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  1. #1
    Mooninite shakeNbake's Avatar
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    I ripped my tube a new one (and some presta question)

    So I was getting ready this morning, got dressed, etc. First commute on the new bike, yay!

    Decided to check the tire pressure, unscrew the cap and loosened the presta valve. This is my first time filling up a presta, luckily my pump have a double "mouth". So I plugged it in the presta opening, lock the lever, saw the pressure is 80, then I pump away until it's around 110.

    I then unlock the lever, checked twice, I'm 100% sure it's unlocked. Tried to pull it out, it didn't budge a bit. I checked again, making sure that the lever is all the way out to the unlocked position. Still stuck like it is glued.

    And I decided to put some elbow grease into it, pull it out with a little force. Then WTF? A loud PSSSSSHHHHH and the valve went limp. I knew than I was royally ****ed because my spare tube is still on it's way from performance. I tried to pump but it wouldn't hold any air, took off the tire and saw the valve was ripped clean off the tube.

    So I took the bus this morning.

    Anyone know what I did wrong? Did I miss a step? Recap:

    Unscrew cap
    Loosen the small thingie on top of the valve
    Pushed the pump head all the way in
    Locked it
    Fill air
    Unlocked it
    Stuck

    Or do I have a defective pump?

  2. #2
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    Hi, I also rip up a presta a couple of days ago.

    I don't have a problem with presta tube I normally used. I bought some new unfamiliar tube. Those new tube have slightly fattier valve than my normal one. I can unscrew the pump "cap" to loosen the seal a bit so it easyer to insert the fattier valve. But my front wheel has the older tube so it's too loose need to be tighten. One day I was tired and did not want to fiddle with the pump so just force my way into the fattier valve. OK stupid idea. When I remove the pump guess what rip off the valve.

  3. #3
    aspiring dirtbag commuter max-a-mill's Avatar
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    nope, same thing still happens to me occasionally... i know exactly what you mean, my pump takes significant force to remove from the valve at 110.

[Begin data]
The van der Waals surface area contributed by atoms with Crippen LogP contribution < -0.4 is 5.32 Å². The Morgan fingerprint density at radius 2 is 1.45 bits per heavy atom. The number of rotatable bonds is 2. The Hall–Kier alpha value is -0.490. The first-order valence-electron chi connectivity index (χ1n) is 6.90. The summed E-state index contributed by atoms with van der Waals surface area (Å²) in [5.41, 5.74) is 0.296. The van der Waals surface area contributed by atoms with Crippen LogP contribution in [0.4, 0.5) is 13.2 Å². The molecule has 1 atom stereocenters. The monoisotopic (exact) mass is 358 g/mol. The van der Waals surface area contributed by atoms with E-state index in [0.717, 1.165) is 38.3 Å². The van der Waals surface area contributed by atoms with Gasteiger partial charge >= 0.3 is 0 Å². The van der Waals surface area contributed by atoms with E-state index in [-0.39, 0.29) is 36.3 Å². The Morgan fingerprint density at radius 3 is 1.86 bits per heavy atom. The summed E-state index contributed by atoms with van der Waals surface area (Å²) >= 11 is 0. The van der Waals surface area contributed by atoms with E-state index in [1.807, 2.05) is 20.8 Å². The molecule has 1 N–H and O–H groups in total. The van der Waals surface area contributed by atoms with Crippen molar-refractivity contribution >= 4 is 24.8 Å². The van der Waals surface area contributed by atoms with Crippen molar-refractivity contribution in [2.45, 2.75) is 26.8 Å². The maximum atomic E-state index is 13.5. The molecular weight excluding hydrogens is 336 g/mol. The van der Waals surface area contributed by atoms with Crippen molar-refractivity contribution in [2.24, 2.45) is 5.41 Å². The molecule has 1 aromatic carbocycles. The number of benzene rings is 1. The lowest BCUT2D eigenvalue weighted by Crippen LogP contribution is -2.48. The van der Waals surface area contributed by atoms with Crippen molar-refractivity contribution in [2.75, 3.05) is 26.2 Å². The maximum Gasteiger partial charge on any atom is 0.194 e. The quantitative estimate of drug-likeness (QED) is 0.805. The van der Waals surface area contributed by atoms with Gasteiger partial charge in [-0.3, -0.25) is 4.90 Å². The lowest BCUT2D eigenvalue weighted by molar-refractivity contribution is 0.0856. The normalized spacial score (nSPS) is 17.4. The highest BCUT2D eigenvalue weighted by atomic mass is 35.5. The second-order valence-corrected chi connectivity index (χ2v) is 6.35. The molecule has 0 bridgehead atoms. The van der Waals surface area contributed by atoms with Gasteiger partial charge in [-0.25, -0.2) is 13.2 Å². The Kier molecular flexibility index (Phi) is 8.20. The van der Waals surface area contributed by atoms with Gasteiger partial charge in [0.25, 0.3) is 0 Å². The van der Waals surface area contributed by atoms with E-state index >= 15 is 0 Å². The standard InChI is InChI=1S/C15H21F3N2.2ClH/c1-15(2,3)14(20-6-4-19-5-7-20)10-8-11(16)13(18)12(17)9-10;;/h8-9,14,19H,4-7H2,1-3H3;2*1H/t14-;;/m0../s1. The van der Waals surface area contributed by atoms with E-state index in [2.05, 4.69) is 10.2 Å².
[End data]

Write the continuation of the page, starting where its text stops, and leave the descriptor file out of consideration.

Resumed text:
i have used other pumps that are easier to remove in the past (this one is a crappy nashbar one). next pump i get is gonna be a nice one. i'll see if that helps.
    - the revolution will not be motorized -

  4. #4
    Dances a jig. Mchaz's Avatar
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    Yeah, try loosening the little screw on cap on the end of the pump head. That will loosen the pump's grip on the valve. Also, next time when you take the head off of the valve twist and pull. Don't yank it all around with gorilla like force.

  5. #5
    Sweetened with Splenda
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    I haven't ripped off the valve yet - but I did gash my finger pretty good on a bladed spoke pulling my pump off a valve last week.
    Falling down is not exercising.

  6. #6
    Senior Member rykoala's Avatar
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    Use a presta-schraeder converter and use the schraeder side of your pump. Its what I do.

  7. #7
    Senior Member va_cyclist's Avatar
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    I got a new floor pump (Giant) this year, and I guess it's got a tighter grip than my old pump, because I've blown two tubes doing this exact same move so far.

  8. #8
    Mooninite shakeNbake's Avatar
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    Pfheew, I thought I was the only one, I felt like an idiot.

    I'm not sure if the pump head have a screw, I'll check it tonight.

    How bout spraying the head with WD-40, is that a bad idea?
    Last edited by shakeNbake; 05-31-06 at 11:50 AM.

  9. #9
    Commuter First newbojeff's Avatar
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    I've done this before too. I also find that you are more likely to weaken or break the valve if you are using a hand pump. Floor pumps are better. The best solution: pump for our car with a schraeder/presta adapter. Not too lazy to bike to work, but I find that I'm more likely to keep my tires up if I'm not doing the pumping.
    Last edited by newbojeff; 05-31-06 at 12:57 PM.

  10. #10
    your nightmare gal chipcom's Avatar
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    Put a little saliva on the valve before attaching the pump. Don't gorilla f_ck the thing off...try to pull straight up with even pressure, while doing a little twisting and turning without really doing any twisting and turning. I wish I could explain that one better!

    My problem has always been getting the damn thing on so it will engage the valve. I find myself using my Road Morph more than any of my 3 floor pumps...it just seems easier for me. I guess I really need a decent new floor pump.
    "Let us hope our weapons are never needed --but do not forget what the common people knew when they demanded the Bill of Rights: An armed citizenry is the first defense, the best defense, and the final defense against tyranny. If guns are outlawed, only the government will have guns. Only the police, the secret police, the military, the hired servants of our rulers. Only the government -- and a few outlaws. I intend to be among the outlaws" - Edward Abbey

  11. #11
    No Rocket Surgeon eubi's Avatar
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    Quote Originally Posted by shakeNbake

    How bout spraying the head with WD-40, is that a bad idea?
    For rubber, just stick to liquid dish soap as a lubricant (I'm guessing that this is what you wanted to do).
    Fewer Cars, more handlebars!

  12. #12
    One Man Fast Brick hubcap's Avatar